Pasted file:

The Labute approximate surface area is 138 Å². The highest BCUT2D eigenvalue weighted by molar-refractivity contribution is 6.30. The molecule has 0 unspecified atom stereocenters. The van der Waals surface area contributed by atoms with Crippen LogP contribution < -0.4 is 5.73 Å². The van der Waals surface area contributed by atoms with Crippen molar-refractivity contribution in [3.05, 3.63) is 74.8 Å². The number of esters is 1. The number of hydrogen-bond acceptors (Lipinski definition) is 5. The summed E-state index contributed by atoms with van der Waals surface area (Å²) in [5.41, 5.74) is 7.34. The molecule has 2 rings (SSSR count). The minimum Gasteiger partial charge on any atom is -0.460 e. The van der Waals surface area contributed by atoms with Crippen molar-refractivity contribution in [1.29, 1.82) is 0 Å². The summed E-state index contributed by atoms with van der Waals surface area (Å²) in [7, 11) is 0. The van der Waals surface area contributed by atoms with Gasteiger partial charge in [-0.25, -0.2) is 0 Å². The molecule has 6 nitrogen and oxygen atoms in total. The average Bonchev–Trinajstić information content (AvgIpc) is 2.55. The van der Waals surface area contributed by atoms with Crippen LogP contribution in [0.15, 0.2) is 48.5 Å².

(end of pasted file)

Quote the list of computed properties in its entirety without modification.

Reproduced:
The Labute approximate surface area is 138 Å². The highest BCUT2D eigenvalue weighted by molar-refractivity contribution is 6.30. The molecule has 0 unspecified atom stereocenters. The van der Waals surface area contributed by atoms with Crippen LogP contribution < -0.4 is 5.73 Å². The van der Waals surface area contributed by atoms with Crippen molar-refractivity contribution in [3.05, 3.63) is 74.8 Å². The number of esters is 1. The number of hydrogen-bond acceptors (Lipinski definition) is 5. The summed E-state index contributed by atoms with van der Waals surface area (Å²) in [5.41, 5.74) is 7.34. The molecule has 2 rings (SSSR count). The minimum Gasteiger partial charge on any atom is -0.460 e. The van der Waals surface area contributed by atoms with Crippen molar-refractivity contribution in [1.29, 1.82) is 0 Å². The summed E-state index contributed by atoms with van der Waals surface area (Å²) in [7, 11) is 0. The van der Waals surface area contributed by atoms with Gasteiger partial charge in [-0.25, -0.2) is 0 Å². The molecule has 6 nitrogen and oxygen atoms in total. The average Bonchev–Trinajstić information content (AvgIpc) is 2.55. The van der Waals surface area contributed by atoms with Crippen LogP contribution in [0.15, 0.2) is 48.5 Å².